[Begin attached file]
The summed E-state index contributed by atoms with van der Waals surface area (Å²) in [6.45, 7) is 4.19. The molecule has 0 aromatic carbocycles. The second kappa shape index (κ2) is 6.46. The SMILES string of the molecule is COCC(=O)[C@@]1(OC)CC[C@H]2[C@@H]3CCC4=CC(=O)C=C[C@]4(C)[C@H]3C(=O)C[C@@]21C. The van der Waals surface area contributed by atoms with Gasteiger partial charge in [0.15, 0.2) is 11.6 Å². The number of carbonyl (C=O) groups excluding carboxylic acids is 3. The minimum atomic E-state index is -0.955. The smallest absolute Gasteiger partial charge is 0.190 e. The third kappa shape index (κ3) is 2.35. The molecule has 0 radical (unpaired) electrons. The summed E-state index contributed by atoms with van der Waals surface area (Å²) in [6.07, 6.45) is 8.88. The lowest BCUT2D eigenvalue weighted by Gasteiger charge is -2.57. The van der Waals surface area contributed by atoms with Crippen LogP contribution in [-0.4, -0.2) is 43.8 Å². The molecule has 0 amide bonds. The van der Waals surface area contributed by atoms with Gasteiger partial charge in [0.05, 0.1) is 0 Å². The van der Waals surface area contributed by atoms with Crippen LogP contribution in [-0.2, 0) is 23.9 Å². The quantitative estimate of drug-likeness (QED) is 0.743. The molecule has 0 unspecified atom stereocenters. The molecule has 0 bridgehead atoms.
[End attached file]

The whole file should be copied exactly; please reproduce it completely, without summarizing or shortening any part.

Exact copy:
The summed E-state index contributed by atoms with van der Waals surface area (Å²) in [6.45, 7) is 4.19. The molecule has 0 aromatic carbocycles. The second kappa shape index (κ2) is 6.46. The SMILES string of the molecule is COCC(=O)[C@@]1(OC)CC[C@H]2[C@@H]3CCC4=CC(=O)C=C[C@]4(C)[C@H]3C(=O)C[C@@]21C. The van der Waals surface area contributed by atoms with Gasteiger partial charge in [0.15, 0.2) is 11.6 Å². The number of carbonyl (C=O) groups excluding carboxylic acids is 3. The minimum atomic E-state index is -0.955. The smallest absolute Gasteiger partial charge is 0.190 e. The third kappa shape index (κ3) is 2.35. The molecule has 0 radical (unpaired) electrons. The summed E-state index contributed by atoms with van der Waals surface area (Å²) in [6.07, 6.45) is 8.88. The lowest BCUT2D eigenvalue weighted by Gasteiger charge is -2.57. The van der Waals surface area contributed by atoms with Crippen LogP contribution in [-0.4, -0.2) is 43.8 Å². The molecule has 0 amide bonds. The van der Waals surface area contributed by atoms with Gasteiger partial charge in [0.05, 0.1) is 0 Å². The van der Waals surface area contributed by atoms with Crippen LogP contribution in [-0.2, 0) is 23.9 Å². The quantitative estimate of drug-likeness (QED) is 0.743. The molecule has 0 unspecified atom stereocenters. The molecule has 0 bridgehead atoms.